neither a set of intellectual convictions nor a bun- of a foot of ground or a crust of bread here, and heire dle of emotional feelings, but & compound of both, of all coming things. 6. Blessed are they which do han. the former giving birth to the latter. Thus closely do ger and thirst after righteousness: for they shall be filled the first two beatitudes cohere. The mourners shall 'shall be saturated." "From this verse,' says le "comforted." Even now they get beauty for THOLUCK, 'the reference to the Old Testament backashes, the oil of joy for mourning, the garment of ground ceases.' Surprising! On the contrary, none praise for the spirit of heavinesg. Sowing in tears, of these beatitudes is inore manifestly dug out of the they reap even here in joy. Still all present comfort. rich mine of the Old Testament. Indeed, how could even the best. is partial,' interrupted, short-lived. any one who found in the Old Testament "the poor But the days of our mourning shall soon be ended, in spirit," and "the mourners in Zion,” doubt that and then God shall wipe away all tears from our eyes. he would also find those same
he would also find those same characters also craving Then, in the fullest sense, shall the mourners be that righteousness which they feel and mourn their
comforted." 5. Blessed are the meek: for they shall I want of? But what is the precise meaning of "right meerit the earth. This promise to the meek is but a l eousness" here? Lutheran expositors, and some of repetition of Psalm 37. 11; only the word which our our own, seem to have a hankering after that more Evangelist renders "the meek," after the LXX., is restricted sense of the term in which it is used with the same which we have found so often translated reference to the sinner's justification before God.
the poor," showing how closely allied these two (See Jeremiah, 23. 6; Isaiah, 45. 24; Romans, 4. 6: Teatures of character are. It is impossible, indeed. / 2 Corinthians, 6. 21.) But, in so comprehensive & say. that "the poor in spirit" and "the mourners" in | ing as this, it is clearly to be taken-as in v. 10 also-in Con should not at the same time be "meek;" that a much wider sense, as denoting that spiritual and en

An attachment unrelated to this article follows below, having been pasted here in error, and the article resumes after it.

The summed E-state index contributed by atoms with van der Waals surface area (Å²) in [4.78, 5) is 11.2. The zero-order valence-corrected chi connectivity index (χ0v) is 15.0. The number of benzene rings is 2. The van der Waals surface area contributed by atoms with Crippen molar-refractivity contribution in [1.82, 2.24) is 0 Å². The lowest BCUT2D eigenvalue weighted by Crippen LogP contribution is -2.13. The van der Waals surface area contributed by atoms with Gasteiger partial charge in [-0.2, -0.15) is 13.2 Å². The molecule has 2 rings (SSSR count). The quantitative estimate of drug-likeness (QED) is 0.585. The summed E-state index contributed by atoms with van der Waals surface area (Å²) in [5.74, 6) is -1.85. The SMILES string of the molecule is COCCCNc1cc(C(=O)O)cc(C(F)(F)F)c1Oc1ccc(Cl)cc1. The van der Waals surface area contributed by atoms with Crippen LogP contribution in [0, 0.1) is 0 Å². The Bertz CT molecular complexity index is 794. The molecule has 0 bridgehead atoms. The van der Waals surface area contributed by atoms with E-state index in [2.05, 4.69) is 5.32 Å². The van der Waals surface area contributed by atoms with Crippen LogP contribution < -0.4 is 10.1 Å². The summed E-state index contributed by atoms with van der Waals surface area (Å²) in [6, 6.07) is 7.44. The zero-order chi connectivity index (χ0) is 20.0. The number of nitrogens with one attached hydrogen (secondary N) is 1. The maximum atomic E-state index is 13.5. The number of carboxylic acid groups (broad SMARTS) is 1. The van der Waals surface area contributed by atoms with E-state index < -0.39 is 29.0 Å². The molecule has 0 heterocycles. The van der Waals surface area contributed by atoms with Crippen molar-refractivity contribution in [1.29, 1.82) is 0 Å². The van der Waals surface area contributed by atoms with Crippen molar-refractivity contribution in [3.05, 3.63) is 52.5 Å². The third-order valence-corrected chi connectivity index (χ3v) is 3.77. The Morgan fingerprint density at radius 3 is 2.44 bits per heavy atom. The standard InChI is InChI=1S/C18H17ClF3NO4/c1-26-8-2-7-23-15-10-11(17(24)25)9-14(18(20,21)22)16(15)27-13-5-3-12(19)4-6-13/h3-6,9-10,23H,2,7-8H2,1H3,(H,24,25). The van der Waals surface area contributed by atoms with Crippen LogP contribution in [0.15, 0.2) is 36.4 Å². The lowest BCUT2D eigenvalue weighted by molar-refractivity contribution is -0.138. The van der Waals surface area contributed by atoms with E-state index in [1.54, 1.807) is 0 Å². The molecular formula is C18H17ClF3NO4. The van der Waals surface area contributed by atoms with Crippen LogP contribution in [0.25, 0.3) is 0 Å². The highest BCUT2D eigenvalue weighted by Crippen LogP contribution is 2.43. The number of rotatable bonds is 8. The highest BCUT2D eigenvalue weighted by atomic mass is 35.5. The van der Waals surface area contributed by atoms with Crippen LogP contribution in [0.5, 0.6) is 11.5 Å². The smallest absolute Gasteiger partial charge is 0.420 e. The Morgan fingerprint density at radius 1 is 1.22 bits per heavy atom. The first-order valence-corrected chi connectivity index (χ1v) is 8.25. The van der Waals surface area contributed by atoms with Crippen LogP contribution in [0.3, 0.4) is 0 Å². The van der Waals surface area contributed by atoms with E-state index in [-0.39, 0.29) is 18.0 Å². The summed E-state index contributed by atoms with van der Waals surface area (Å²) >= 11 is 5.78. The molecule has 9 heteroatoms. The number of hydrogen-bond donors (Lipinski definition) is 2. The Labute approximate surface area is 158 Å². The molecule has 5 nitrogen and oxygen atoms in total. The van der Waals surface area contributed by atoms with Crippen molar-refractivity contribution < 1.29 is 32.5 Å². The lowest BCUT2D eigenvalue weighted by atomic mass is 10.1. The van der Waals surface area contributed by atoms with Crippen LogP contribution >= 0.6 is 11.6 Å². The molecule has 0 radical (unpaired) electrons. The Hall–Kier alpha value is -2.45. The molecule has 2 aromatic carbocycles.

to say, persons of a lowly and gentle carriage. tire conformity to the law of God, under the want of now fitting, at least, it is that they should be so, may which the saints groan, and the possession of which De seen by the following touching appeal: "Put them constitutes the only true saintship. The Old Testa19 mind to be subject to principalities and powers, ment dwells much on this righteousness, as that bo obey magistrates, to be ready to every good work, which alone God regards with approbation (Psalm 11. ko speak evil of no man, to be no brawlers, but gentle, 7: 23. 3; 106. 3; Proverbs, 12. 28; 16. 31; Isaiah, 64. 6, &c.). suring all meeleness unto all men : FOR WE OUR-As hunger and thirst are the keenest of our appetites, SELVES WERE ONCE YOOLISH, disobedient, deceived, | our Lord, by employing this figure here, plainly serving divers lusts and pleasures... But after that the means 'those whose deepest cravings are after spiriKiadness and love of God our Saviour toward man tual blessings.' And in the Old Testament we find appeared,...according to His mercy He saved us," &c. this craving variously expressed :-"Hearken unto hits, 3. 1-7.) Bat He who had no such affecting me, ye that follow after righteousness, ye that seek Tessons for manifesting this beautiful carriage, said, the Lord” (Isaiah, 61. 1): "I have waited for thy salva Devertheless, of Himself. * Take My yoke upon you, tion. O Lord,” exclaimed dying Jacob (Genesis, 49. 1815 and learn of Me; for I am meek and lowly in heart: "My soul,” says the sweet Psalmist, "breaketh for